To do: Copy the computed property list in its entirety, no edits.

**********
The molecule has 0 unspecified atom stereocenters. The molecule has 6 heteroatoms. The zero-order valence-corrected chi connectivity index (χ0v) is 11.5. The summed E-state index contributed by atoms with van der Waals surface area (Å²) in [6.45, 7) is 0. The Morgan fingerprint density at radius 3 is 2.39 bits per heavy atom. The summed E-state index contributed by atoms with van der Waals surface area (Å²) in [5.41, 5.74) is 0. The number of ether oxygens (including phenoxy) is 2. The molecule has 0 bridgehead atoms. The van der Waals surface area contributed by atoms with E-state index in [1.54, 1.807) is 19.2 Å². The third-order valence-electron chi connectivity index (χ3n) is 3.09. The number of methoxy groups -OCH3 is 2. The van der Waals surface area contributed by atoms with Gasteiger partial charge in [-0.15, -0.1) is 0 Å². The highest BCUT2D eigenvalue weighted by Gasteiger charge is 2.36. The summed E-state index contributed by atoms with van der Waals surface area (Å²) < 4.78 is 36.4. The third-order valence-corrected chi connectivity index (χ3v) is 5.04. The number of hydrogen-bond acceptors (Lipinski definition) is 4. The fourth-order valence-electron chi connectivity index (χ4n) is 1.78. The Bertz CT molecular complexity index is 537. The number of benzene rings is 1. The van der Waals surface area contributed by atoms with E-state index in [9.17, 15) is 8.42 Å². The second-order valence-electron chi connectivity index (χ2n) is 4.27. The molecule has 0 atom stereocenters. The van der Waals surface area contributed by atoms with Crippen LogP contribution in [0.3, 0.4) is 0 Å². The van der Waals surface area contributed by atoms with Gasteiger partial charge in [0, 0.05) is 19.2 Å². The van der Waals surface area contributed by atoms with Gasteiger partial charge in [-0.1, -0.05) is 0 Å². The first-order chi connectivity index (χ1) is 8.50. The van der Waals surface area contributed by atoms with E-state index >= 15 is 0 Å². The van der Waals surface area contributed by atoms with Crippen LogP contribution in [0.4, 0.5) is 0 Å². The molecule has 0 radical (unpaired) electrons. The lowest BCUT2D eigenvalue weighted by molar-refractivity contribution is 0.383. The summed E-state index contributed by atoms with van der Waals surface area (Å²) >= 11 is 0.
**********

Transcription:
The molecule has 0 unspecified atom stereocenters. The molecule has 6 heteroatoms. The zero-order valence-corrected chi connectivity index (χ0v) is 11.5. The summed E-state index contributed by atoms with van der Waals surface area (Å²) in [6.45, 7) is 0. The Morgan fingerprint density at radius 3 is 2.39 bits per heavy atom. The summed E-state index contributed by atoms with van der Waals surface area (Å²) in [5.41, 5.74) is 0. The number of ether oxygens (including phenoxy) is 2. The molecule has 0 bridgehead atoms. The van der Waals surface area contributed by atoms with E-state index in [1.54, 1.807) is 19.2 Å². The third-order valence-electron chi connectivity index (χ3n) is 3.09. The number of methoxy groups -OCH3 is 2. The van der Waals surface area contributed by atoms with Gasteiger partial charge in [-0.15, -0.1) is 0 Å². The highest BCUT2D eigenvalue weighted by Gasteiger charge is 2.36. The summed E-state index contributed by atoms with van der Waals surface area (Å²) < 4.78 is 36.4. The third-order valence-corrected chi connectivity index (χ3v) is 5.04. The number of hydrogen-bond acceptors (Lipinski definition) is 4. The fourth-order valence-electron chi connectivity index (χ4n) is 1.78. The Bertz CT molecular complexity index is 537. The number of benzene rings is 1. The van der Waals surface area contributed by atoms with E-state index in [9.17, 15) is 8.42 Å². The second-order valence-electron chi connectivity index (χ2n) is 4.27. The molecule has 0 atom stereocenters. The van der Waals surface area contributed by atoms with Crippen LogP contribution in [0.3, 0.4) is 0 Å². The van der Waals surface area contributed by atoms with Gasteiger partial charge in [0, 0.05) is 19.2 Å². The van der Waals surface area contributed by atoms with Gasteiger partial charge in [-0.1, -0.05) is 0 Å². The first-order chi connectivity index (χ1) is 8.50. The van der Waals surface area contributed by atoms with E-state index >= 15 is 0 Å². The van der Waals surface area contributed by atoms with Crippen LogP contribution in [0.4, 0.5) is 0 Å². The molecule has 0 radical (unpaired) electrons. The lowest BCUT2D eigenvalue weighted by molar-refractivity contribution is 0.383. The summed E-state index contributed by atoms with van der Waals surface area (Å²) >= 11 is 0.